OPINION — Master Sgt. Luis F. DeLeon-Figueroa and Master Sgt. Jose J. Gonzalez. Those names might not be that familiar to most. But their families, friends and fellow soldiers won’t forget them. The two Americans were killed in combat in Afghanistan last week, U.S. officials said, which brings the total killed this year to 14, one more than all of last year.
This is the news that disappears quickly from the headlines, as politicians and pundits try to make sense of just what happened at the G-7 meeting in France, for instance, and the latest chaos at the top. When the Amazon is burning, and the president of the United States skips the climate change meeting, as his buddy Brazilian president Jair Bolsonaro takes time to insult the wife of the host country’s leader, it’s more distracting than usual.
But it is still astonishing how little attention the 18-year American engagement in Afghanistan seems to attract in the country’s consciousness and conversation. Perhaps that’s because the volunteer military allows so many to put that particular kind of service out of mind.
The families of the men and women who choose to serve don’t have that luxury.
However, even those who don’t have a loved one deployed to a hot spot should be paying attention for what is and is not happening. Negotiations continue on an agreement that would bring U.S. troops home if the Taliban promises to cut al-Qaida ties, and to prevent terrorist groups from gaining a foothold. Sticking points have reportedly been over U.S. demands for a Taliban cease-fire and a pledge for talks with Afghan officials. Though usually a Trump supporter, Sen. Lindsey Graham wants to ensure America’s national security is not jeopardized.
Active-duty military and veterans are also being drawn into the politically contentious issue of immigration. Sweeping changes in immigration policy announced this summer include a review of the “parole in place.”
“Parole in place enables a soldier serving in Afghanistan, for instance, not to worry that a spouse at home who entered the U.S. illegally might be thrown out of the country while the soldier is deployed,” reported NPR. “The procedures are changing as the U.S. government ramps up enforcement proceedings, including against veterans and their family members — sometimes in ways that violate the government’s own procedures.”
Changes in the “public charge”rules, which make attaining status more difficult, even for legal residents who use certain government programs, also could affect veterans and their families. Pro Publica reported that “the rule is so sloppily written that it ended up treating immigrants who are married to U.S. citizens more harshly than immigrants married to noncitizens.”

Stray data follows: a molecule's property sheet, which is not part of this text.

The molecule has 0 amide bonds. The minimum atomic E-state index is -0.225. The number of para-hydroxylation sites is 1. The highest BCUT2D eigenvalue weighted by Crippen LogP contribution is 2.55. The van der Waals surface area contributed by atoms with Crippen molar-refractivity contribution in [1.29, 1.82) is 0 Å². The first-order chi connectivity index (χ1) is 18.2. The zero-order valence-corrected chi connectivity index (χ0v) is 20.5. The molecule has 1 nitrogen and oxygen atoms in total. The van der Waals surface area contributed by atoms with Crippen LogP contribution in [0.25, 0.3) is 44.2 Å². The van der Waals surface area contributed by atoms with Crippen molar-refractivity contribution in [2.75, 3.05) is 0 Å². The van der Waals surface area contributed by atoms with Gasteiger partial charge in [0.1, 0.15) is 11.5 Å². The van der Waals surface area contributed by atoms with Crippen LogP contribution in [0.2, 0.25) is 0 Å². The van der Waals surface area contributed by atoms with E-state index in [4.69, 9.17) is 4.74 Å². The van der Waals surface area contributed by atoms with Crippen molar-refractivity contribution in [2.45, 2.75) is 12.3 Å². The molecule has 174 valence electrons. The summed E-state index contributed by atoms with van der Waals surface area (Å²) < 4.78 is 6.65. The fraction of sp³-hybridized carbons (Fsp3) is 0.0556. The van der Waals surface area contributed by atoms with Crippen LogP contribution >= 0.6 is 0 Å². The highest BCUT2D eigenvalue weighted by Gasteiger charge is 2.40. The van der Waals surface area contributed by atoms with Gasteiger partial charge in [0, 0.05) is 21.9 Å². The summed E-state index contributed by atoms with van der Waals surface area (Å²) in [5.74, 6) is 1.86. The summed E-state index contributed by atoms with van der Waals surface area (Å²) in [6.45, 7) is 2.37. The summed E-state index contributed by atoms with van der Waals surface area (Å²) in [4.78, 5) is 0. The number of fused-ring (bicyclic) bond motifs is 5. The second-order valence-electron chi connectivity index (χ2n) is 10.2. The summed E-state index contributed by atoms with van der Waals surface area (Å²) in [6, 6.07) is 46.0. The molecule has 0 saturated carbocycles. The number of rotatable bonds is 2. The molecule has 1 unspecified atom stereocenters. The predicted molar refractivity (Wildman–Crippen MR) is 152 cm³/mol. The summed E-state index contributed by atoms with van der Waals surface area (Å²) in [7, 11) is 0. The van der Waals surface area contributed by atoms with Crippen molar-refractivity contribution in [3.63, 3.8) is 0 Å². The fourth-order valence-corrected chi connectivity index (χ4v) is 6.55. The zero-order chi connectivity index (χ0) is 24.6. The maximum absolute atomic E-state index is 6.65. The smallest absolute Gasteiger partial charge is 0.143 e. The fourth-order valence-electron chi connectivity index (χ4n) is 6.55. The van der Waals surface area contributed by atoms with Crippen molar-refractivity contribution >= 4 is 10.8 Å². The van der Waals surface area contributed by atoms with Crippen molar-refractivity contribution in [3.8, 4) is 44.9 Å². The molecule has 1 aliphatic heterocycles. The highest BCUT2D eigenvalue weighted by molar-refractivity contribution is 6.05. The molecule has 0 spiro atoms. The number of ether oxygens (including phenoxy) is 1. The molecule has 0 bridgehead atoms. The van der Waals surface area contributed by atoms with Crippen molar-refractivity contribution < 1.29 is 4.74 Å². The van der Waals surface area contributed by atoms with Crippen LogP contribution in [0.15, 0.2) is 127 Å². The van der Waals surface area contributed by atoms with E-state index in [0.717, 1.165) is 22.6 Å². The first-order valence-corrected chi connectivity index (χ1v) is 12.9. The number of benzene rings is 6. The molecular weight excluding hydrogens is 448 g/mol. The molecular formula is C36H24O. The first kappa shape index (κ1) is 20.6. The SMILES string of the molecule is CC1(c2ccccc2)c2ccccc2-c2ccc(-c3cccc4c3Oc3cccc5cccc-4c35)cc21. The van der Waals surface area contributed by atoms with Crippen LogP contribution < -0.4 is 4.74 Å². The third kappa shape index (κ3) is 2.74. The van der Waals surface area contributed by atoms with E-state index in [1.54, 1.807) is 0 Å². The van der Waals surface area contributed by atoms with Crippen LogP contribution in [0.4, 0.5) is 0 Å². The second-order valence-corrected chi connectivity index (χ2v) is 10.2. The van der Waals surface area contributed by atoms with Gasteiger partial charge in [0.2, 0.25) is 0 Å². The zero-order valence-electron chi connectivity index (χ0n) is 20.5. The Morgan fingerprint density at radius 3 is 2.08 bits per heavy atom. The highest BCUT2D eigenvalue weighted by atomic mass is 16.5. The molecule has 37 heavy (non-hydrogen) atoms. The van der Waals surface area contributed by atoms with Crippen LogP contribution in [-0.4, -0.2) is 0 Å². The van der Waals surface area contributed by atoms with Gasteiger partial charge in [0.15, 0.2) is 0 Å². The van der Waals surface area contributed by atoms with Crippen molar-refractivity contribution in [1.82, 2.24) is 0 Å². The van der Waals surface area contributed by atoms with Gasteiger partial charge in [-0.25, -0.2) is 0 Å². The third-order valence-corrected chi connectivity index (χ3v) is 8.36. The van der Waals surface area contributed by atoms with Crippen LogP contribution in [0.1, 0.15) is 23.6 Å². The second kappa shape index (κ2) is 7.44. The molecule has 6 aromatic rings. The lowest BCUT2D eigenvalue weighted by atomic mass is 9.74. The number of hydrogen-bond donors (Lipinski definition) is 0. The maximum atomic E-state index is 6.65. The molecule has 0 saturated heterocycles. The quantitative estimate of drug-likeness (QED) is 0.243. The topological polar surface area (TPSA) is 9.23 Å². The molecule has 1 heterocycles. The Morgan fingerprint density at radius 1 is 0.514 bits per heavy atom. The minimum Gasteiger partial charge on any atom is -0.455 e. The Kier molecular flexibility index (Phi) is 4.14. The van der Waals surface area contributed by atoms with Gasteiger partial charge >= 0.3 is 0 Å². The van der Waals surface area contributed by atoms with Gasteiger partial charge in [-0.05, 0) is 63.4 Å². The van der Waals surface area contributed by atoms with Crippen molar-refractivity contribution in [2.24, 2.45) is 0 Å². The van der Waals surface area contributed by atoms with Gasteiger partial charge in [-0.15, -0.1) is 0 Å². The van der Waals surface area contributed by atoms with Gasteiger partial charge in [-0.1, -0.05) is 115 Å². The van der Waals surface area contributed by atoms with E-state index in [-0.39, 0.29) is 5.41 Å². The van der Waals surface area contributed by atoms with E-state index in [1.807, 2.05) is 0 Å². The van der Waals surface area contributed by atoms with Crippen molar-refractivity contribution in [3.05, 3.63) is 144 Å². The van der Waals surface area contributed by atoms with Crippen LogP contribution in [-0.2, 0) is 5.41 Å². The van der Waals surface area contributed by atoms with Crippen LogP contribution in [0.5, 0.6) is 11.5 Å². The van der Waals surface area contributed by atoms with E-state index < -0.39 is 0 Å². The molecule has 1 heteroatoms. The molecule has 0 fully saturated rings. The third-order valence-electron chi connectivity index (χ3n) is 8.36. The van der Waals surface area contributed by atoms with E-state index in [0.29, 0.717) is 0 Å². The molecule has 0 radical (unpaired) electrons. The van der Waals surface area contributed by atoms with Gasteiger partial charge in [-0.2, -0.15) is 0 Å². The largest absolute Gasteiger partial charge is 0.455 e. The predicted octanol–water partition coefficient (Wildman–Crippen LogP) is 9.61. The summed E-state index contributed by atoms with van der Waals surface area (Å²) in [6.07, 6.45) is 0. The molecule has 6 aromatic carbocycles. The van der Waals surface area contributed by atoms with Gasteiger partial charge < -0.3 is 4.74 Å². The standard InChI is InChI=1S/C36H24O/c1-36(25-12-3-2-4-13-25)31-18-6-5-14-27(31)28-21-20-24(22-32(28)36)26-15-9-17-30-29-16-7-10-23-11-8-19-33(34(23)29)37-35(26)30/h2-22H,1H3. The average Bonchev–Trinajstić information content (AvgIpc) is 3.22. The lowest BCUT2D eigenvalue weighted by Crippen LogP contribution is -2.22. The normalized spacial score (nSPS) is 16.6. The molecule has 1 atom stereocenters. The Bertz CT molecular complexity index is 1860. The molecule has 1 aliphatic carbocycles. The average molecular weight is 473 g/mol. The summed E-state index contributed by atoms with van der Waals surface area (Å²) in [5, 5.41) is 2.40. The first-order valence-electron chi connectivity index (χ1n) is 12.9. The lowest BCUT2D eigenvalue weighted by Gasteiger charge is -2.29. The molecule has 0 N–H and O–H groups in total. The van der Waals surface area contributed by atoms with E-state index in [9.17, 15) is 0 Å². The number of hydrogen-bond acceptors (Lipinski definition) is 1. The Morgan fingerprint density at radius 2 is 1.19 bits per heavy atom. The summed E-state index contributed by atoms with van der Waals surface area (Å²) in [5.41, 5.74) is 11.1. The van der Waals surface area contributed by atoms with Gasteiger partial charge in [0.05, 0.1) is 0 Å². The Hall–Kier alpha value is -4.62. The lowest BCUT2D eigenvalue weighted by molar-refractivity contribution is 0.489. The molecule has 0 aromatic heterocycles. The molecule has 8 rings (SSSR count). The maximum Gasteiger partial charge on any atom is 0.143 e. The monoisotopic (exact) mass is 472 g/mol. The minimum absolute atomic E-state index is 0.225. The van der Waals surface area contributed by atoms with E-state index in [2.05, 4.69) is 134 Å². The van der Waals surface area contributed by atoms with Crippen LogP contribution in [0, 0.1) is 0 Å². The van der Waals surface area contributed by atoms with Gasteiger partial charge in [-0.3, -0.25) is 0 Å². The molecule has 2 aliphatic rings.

“Active-duty service members who are immigrant noncitizens are allowed to use benefits without having it weigh against them as a ‘public charge’ in the future. So are the family members of active-duty immigrant service members. But immigrants who are the spouses or children of active-duty service members who are U.S. citizens are not included in the exception, meaning their use of benefits while their spouses were on active duty could jeopardize their future in the U.S.”
You don’t have to speculate about the effect of such worries on military readiness for those who already have plenty to be concerned about.
The military has been one institution that has represented the diversity of the country. The Council on Foreign Relations last year reported 2016 figures that among enlisted recruits, 43 percent of men and 56 percent of women were Hispanic or a racial minority.
It’s a tribute to their patriotism that minorities, since this country’s founding, have chosen the military despite discrimination they may face in society or service. There is a cost in morale and more when division and partisanship seem to infect every corner of the American political scene.
Stories about the latest additions to a sad casualty list honored the lives of the two Green Berets. DeLeon-Figueroa, 31, of Chicopee, Massachusetts, leaves his fiancée, two young daughters and a step-daughter. He was described as “good-natured,” and someone who “overcame challenges.” Gonzalez, 35, of La Puente, California, is survived by his wife, Brenda, and two children, according to a verified GoFundMe campaign set up in his honor; he was a veteran of seven deployments and was previously wounded.
“It was an honor having them serve within the ranks. ... They were a part of our family, and will not be forgotten,” said Col. John W. Sannes, 7th Group commander, in a statement.
America owes it to them, and all who serve bravely despite the risks, to resist the distraction – and remember, too.
Mary C. Curtis has worked at The New York Times, The Baltimore Sun, The Charlotte Observer, as national correspondent for Politics Daily, and is a senior facilitator with The OpEd Project. Follow her on Twitter @mcurtisnc3.
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